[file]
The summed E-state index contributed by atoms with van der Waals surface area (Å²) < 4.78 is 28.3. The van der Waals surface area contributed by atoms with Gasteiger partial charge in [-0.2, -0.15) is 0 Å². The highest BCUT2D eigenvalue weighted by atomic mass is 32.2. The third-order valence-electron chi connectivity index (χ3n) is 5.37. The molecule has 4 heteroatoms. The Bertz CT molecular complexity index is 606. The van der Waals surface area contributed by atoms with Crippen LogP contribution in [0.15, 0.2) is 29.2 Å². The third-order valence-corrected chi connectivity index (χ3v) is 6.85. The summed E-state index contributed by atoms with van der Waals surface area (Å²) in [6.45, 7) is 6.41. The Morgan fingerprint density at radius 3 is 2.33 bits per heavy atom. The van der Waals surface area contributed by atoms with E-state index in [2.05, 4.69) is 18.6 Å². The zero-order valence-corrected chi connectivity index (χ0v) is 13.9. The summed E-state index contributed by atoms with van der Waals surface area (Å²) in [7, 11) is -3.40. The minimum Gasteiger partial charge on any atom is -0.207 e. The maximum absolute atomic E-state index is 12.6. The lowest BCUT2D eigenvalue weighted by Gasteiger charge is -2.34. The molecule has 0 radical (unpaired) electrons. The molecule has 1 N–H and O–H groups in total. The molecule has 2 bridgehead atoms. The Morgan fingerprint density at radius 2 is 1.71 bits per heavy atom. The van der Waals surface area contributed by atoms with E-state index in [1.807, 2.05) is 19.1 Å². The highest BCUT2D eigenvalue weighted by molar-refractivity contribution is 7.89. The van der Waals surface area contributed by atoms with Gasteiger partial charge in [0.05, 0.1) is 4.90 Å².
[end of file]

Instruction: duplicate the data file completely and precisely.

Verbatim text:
The summed E-state index contributed by atoms with van der Waals surface area (Å²) < 4.78 is 28.3. The van der Waals surface area contributed by atoms with Gasteiger partial charge in [-0.2, -0.15) is 0 Å². The highest BCUT2D eigenvalue weighted by atomic mass is 32.2. The third-order valence-electron chi connectivity index (χ3n) is 5.37. The molecule has 4 heteroatoms. The Bertz CT molecular complexity index is 606. The van der Waals surface area contributed by atoms with Crippen LogP contribution in [0.15, 0.2) is 29.2 Å². The third-order valence-corrected chi connectivity index (χ3v) is 6.85. The summed E-state index contributed by atoms with van der Waals surface area (Å²) in [6.45, 7) is 6.41. The Morgan fingerprint density at radius 3 is 2.33 bits per heavy atom. The van der Waals surface area contributed by atoms with E-state index in [2.05, 4.69) is 18.6 Å². The zero-order valence-corrected chi connectivity index (χ0v) is 13.9. The summed E-state index contributed by atoms with van der Waals surface area (Å²) in [7, 11) is -3.40. The minimum Gasteiger partial charge on any atom is -0.207 e. The maximum absolute atomic E-state index is 12.6. The lowest BCUT2D eigenvalue weighted by Gasteiger charge is -2.34. The molecule has 0 radical (unpaired) electrons. The molecule has 1 N–H and O–H groups in total. The molecule has 2 bridgehead atoms. The Morgan fingerprint density at radius 2 is 1.71 bits per heavy atom. The van der Waals surface area contributed by atoms with E-state index in [1.807, 2.05) is 19.1 Å². The highest BCUT2D eigenvalue weighted by molar-refractivity contribution is 7.89. The van der Waals surface area contributed by atoms with Gasteiger partial charge in [0.05, 0.1) is 4.90 Å².